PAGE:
Variation of gene associated with decreased risk of heart attack and stroke
Individuals who have a variation of the COX-2 gene have an associated lower risk for a heart attack or stroke, according to a study in the May 12 issue of The Journal of the American Medical Association (JAMA).
Although myocardial infarction (MI, or heart attack) and atherothrombotic ischemic stroke are thought to be caused by rupture of vulnerable atherosclerotic plaques, they are recognized to be complex disorders that likely result from multifaceted interactions between an individual's genetic makeup and environmental factors, according to background information in the article. The relation between COX-2 variations and the risk of MI and stroke has not been clear.
Francesco Cipollone, M.D., of the G. d'Annunzio University of Chieti and G. d'Annunzio University Foundation, Chieti, Italy and colleagues conducted a study to determine if there was a relationship between a variation in the COX-2 gene (termed the "-765G-C polymorphism") and clinically evident plaque rupture. The study was conducted between March 2002 and October 2003 among 864 patients with first MI or atherothrombotic ischemic stroke and 864 hospitalized controls. The groups were matched for age, sex, body mass index, smoking, hypertension, hypercholesterolemia, and diabetes.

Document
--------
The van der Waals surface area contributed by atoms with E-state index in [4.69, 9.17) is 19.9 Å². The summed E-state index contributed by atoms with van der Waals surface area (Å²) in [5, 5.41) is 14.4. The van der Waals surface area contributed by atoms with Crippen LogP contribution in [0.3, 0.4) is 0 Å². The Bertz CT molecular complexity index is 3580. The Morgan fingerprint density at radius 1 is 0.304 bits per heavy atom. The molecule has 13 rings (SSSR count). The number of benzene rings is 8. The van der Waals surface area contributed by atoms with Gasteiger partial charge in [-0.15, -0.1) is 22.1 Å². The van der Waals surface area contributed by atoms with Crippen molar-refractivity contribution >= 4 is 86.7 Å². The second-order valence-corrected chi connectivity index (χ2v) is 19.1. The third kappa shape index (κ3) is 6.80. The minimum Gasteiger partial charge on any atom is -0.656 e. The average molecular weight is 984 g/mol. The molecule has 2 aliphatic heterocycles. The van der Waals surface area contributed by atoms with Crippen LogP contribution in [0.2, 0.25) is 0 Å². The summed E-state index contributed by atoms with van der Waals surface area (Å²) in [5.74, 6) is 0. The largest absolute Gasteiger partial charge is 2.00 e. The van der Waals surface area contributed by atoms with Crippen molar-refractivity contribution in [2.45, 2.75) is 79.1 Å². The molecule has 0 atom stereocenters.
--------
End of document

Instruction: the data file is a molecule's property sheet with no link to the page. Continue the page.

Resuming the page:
The researchers found that the prevalence of this specific genetic variation (-765GC) was 2.41 times higher among the controls than among the MI and stroke patients. The prevalence of a different variant (-765CC) was 5.81 times higher among the controls than among the MI and stroke patients. Patients with the -765GC or -765CC genotype had a reduction in relative risk of MI and ischemic stroke of 52 percent and 67 percent, respectively, after adjustment for age, sex, smoking status, body mass index, hypercholesterolemia, hypertension, and diabetes.
"We found that the -765GC polymorphism of the COX-2 gene is associated with a reduction in the risk of MI and stroke, suggesting that this [variation] may offer protection against clinical events related to atherosclerotic plaque rupture," the authors write.
Source: Eurekalert & othersLast reviewed: By John M. Grohol, Psy.D. on 21 Feb 2009
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